There is little known regarding the typical trajectory of alcohol use following a positive screen for hazardous alcohol use. This information would help primary care providers as they attempt to determine the best use of patient visits that might include brief alcohol interventions versus other competing medical demands. This longitudinal observational study included 98 Veterans who screened positive on the Alcohol Use Disorders Identification Test-Consumption (>3) and were asked to report on their alcohol use every 3 months for 1 year. Using latent class growth modeling, we identified the best fitting latent class structure for each outcome of high-risk and heavy drinking, respectively. There was a class of participants with increased probability of having a high-risk week or episode of heavy drinking as well as a group of participants who appeared to maintain their current drinking pattern. Although the latent class growth modeling suggested that none of the groups of participants reduced the likelihood of occurrence of heavy drinking days, two groups did significantly reduce the probability of having a hazardous alcohol use week. These results suggest that there are specific classes of patients who are less likely to change their alcohol use following a positive screen, especially those patients who report engaging in heavy drinking.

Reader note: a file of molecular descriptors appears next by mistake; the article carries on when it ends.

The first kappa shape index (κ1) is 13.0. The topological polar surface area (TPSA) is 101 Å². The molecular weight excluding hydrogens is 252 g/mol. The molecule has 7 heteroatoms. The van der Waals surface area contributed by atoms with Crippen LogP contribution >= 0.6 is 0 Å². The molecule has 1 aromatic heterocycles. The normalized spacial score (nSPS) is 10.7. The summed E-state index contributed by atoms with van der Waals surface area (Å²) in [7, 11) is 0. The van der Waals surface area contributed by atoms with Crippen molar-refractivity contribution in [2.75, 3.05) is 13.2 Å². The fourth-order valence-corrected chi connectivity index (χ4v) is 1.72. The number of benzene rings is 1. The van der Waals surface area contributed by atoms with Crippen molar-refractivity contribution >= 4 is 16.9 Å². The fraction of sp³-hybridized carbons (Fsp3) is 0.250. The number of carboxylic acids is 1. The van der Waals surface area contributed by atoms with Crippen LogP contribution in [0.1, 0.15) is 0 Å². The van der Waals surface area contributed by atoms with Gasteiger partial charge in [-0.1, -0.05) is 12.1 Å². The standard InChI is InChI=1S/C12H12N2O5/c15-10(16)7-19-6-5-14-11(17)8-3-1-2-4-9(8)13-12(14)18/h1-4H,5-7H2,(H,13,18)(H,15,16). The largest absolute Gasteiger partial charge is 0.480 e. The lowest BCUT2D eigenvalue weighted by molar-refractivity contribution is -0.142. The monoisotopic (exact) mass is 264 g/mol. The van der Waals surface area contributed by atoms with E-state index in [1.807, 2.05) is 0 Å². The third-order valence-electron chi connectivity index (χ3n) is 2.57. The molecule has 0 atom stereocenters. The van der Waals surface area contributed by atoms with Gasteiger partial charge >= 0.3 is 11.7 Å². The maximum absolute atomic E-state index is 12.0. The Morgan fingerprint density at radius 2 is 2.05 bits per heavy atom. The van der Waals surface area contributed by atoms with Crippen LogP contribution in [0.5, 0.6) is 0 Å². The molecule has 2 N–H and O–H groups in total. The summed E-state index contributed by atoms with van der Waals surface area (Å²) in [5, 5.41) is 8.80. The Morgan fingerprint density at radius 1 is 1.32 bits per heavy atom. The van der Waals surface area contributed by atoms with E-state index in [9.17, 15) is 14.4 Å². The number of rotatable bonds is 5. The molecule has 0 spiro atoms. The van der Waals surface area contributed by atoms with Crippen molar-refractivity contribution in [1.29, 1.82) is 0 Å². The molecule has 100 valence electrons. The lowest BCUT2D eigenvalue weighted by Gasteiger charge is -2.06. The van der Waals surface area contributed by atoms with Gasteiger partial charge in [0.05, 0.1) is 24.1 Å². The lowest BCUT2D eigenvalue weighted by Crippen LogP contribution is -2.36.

ASJC Scopus subject areas
- Public Health, Environmental and Occupational Health